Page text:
Bednarik relished it anytime he was recognized in public. “He loved the attention,” McWilliams says. “Because he was really, really proud of his career with the Eagles.” While he was fond of his past—nearly ever inch of his living room was crammed with NFL memorabilia—Bednarik had a complicated relationship with the sport. Most of his grandchildren have never attended Eagles games; Bednarik didn’t watch much football in person or on TV, later in his life. He preferred golf and took pride in making his lawn to look as pristine as a course. He also developed an affinity for reality TV, “especially the trashy stuff,” says granddaughter Lauren Davis, who lived with her grandparents for the past seven years. Among Bednarik’s favorites: “Jerry Springer,” the “Maury Show,” “Cheaters.” “One time my grandma went off to get her hair done, and then errands,” Davis recalls, laughing. “And grandpa goes, ‘That’s it! She’s cheating on me!’ I was like, ‘Grandpa, I think you need to lay off the daytime talk shows.’ ”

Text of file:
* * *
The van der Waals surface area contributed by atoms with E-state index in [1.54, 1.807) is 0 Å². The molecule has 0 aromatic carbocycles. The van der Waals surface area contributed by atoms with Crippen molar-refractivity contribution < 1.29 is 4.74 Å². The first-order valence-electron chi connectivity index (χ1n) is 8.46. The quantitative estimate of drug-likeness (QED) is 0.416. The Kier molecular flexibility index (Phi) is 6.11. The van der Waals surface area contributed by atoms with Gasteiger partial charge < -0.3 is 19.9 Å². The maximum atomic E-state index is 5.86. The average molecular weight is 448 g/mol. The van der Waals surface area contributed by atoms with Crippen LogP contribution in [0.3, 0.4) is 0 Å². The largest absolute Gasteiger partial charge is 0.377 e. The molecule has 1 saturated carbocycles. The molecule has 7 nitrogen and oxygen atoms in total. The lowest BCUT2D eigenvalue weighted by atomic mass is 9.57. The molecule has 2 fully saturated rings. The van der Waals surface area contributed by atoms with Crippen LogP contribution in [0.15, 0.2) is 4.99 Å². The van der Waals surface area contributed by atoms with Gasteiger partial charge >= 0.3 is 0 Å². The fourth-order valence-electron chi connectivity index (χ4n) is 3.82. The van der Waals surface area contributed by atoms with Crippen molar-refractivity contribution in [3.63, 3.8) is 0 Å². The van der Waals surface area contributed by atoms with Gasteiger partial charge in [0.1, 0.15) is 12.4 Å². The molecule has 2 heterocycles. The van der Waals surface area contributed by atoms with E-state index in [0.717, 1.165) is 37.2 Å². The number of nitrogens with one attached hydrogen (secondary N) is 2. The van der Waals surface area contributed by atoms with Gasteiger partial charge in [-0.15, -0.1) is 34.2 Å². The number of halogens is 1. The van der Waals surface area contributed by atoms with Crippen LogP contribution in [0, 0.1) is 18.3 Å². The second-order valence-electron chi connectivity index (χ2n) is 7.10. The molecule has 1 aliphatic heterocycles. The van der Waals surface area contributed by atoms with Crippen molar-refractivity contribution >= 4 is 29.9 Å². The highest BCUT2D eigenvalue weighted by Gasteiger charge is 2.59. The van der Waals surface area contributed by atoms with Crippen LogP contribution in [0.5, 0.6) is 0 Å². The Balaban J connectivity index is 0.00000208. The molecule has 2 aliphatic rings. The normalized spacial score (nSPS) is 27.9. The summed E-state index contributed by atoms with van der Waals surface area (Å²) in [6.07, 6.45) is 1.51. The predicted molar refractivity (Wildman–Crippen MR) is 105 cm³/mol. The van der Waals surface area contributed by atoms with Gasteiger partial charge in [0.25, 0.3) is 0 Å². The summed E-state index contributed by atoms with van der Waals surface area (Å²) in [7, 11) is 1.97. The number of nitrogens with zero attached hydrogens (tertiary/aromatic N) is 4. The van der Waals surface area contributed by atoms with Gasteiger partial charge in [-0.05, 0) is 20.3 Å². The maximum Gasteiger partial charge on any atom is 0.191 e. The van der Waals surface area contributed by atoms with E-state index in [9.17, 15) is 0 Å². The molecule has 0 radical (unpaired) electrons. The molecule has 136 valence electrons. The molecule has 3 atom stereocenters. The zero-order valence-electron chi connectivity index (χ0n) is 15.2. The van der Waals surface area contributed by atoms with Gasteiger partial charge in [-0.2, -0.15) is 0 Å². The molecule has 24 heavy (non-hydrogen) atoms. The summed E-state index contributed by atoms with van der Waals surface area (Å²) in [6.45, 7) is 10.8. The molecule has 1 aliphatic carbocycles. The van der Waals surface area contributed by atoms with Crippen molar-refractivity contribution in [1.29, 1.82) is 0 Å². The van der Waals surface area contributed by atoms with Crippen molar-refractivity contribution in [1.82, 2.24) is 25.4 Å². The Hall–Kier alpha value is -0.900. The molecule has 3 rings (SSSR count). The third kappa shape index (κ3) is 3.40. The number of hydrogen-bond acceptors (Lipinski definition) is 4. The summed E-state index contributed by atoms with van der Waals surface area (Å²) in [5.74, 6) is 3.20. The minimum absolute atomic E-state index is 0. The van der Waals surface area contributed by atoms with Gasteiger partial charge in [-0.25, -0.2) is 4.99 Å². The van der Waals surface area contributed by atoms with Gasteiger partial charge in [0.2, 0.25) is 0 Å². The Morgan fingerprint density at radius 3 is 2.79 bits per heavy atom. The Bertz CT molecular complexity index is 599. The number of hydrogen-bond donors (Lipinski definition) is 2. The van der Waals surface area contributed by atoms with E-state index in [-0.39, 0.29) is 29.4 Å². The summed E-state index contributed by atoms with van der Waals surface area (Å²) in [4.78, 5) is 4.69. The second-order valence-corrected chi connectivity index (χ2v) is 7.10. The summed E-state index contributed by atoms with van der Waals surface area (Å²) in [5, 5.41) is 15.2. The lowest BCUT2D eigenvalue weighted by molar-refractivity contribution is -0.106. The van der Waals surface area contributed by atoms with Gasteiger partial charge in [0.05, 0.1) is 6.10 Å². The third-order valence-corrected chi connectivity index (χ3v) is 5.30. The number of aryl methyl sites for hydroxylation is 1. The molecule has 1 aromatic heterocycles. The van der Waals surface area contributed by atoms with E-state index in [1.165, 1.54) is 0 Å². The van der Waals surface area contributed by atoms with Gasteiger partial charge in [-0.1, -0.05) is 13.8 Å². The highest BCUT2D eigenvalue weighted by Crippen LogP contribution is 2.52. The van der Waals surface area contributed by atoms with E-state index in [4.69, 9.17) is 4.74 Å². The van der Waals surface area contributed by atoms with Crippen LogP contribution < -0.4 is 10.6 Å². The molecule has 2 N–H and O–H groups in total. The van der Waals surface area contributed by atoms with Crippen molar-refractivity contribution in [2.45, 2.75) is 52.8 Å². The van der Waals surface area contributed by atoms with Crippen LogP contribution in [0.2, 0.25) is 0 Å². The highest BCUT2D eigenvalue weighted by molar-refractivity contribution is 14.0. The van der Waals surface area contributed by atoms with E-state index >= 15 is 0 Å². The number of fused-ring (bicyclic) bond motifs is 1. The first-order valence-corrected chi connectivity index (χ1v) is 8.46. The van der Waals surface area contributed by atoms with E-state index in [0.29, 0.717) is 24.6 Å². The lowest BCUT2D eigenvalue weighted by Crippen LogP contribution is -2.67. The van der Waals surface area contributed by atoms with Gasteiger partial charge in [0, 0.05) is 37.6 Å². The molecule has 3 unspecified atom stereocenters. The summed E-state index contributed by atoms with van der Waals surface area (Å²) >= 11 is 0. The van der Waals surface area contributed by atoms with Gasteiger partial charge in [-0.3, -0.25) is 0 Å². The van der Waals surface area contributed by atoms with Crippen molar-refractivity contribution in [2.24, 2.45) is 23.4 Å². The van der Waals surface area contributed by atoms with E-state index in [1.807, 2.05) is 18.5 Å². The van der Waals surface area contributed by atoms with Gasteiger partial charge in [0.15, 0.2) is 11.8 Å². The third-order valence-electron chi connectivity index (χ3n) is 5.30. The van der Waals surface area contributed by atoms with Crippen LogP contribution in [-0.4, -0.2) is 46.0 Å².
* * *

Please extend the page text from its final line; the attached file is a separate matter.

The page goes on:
Bednarik had a zest for life itself. During one of his missions during the war, he made a pact with God: If you bring me back home alive, I will go to Mass every day. He made good on his promise. “He’d go every single day until he could not drive anymore,” Davis says. “And when he couldn’t go, then he would watch a live stream from home.”

The last few years were difficult. Alzheimer’s began taking his memory; he became forgetful, and sometimes abrasive. In the last few months, he was only a shell of the man they loved. Chuck Bednarik will be buried this week, but everything else about the man—his relentlessness, his complicated politics, his spirited personality—will leave a legacy that is concrete.

Mel Evans/AP (Mel Evans/AP)